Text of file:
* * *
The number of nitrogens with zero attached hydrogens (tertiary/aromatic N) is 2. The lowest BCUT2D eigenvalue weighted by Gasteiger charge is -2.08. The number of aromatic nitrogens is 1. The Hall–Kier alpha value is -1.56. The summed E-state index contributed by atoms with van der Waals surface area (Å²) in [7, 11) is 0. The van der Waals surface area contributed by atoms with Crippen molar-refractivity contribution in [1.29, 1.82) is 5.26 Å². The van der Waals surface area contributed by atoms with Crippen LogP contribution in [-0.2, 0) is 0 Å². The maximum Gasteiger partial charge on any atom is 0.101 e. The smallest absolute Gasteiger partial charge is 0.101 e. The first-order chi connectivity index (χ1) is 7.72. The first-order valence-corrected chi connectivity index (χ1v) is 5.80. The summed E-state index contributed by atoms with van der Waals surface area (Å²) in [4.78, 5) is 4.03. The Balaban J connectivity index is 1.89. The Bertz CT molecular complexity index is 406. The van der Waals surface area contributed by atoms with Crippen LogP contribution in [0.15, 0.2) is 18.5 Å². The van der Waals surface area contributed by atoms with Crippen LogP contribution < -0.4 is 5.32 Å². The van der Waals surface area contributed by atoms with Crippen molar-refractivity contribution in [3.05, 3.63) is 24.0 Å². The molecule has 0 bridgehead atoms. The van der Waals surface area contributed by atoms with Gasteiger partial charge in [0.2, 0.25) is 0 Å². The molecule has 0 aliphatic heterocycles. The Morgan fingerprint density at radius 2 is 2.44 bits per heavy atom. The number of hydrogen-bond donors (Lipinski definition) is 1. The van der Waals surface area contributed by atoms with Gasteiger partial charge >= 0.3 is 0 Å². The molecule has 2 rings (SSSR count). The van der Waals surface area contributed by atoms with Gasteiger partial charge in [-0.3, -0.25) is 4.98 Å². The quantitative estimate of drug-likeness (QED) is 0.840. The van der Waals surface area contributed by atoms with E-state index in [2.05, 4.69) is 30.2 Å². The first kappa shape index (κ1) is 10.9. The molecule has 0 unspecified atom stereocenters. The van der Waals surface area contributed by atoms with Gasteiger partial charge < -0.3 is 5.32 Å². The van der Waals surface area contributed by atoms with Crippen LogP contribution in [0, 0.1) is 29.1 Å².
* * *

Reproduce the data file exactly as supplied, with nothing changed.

The number of nitrogens with zero attached hydrogens (tertiary/aromatic N) is 2. The lowest BCUT2D eigenvalue weighted by Gasteiger charge is -2.08. The number of aromatic nitrogens is 1. The Hall–Kier alpha value is -1.56. The summed E-state index contributed by atoms with van der Waals surface area (Å²) in [7, 11) is 0. The van der Waals surface area contributed by atoms with Crippen molar-refractivity contribution in [1.29, 1.82) is 5.26 Å². The van der Waals surface area contributed by atoms with Crippen LogP contribution in [-0.2, 0) is 0 Å². The maximum Gasteiger partial charge on any atom is 0.101 e. The smallest absolute Gasteiger partial charge is 0.101 e. The first-order chi connectivity index (χ1) is 7.72. The first-order valence-corrected chi connectivity index (χ1v) is 5.80. The summed E-state index contributed by atoms with van der Waals surface area (Å²) in [4.78, 5) is 4.03. The Balaban J connectivity index is 1.89. The Bertz CT molecular complexity index is 406. The van der Waals surface area contributed by atoms with Crippen LogP contribution in [0.15, 0.2) is 18.5 Å². The van der Waals surface area contributed by atoms with Crippen LogP contribution < -0.4 is 5.32 Å². The van der Waals surface area contributed by atoms with Crippen molar-refractivity contribution in [3.05, 3.63) is 24.0 Å². The molecule has 0 bridgehead atoms. The van der Waals surface area contributed by atoms with Gasteiger partial charge in [0.2, 0.25) is 0 Å². The molecule has 0 aliphatic heterocycles. The Morgan fingerprint density at radius 2 is 2.44 bits per heavy atom. The number of hydrogen-bond donors (Lipinski definition) is 1. The van der Waals surface area contributed by atoms with Gasteiger partial charge >= 0.3 is 0 Å². The molecule has 2 rings (SSSR count). The van der Waals surface area contributed by atoms with Gasteiger partial charge in [-0.3, -0.25) is 4.98 Å². The quantitative estimate of drug-likeness (QED) is 0.840. The van der Waals surface area contributed by atoms with E-state index in [2.05, 4.69) is 30.2 Å². The first kappa shape index (κ1) is 10.9. The molecule has 0 unspecified atom stereocenters. The van der Waals surface area contributed by atoms with Gasteiger partial charge < -0.3 is 5.32 Å². The van der Waals surface area contributed by atoms with Crippen LogP contribution in [0, 0.1) is 29.1 Å².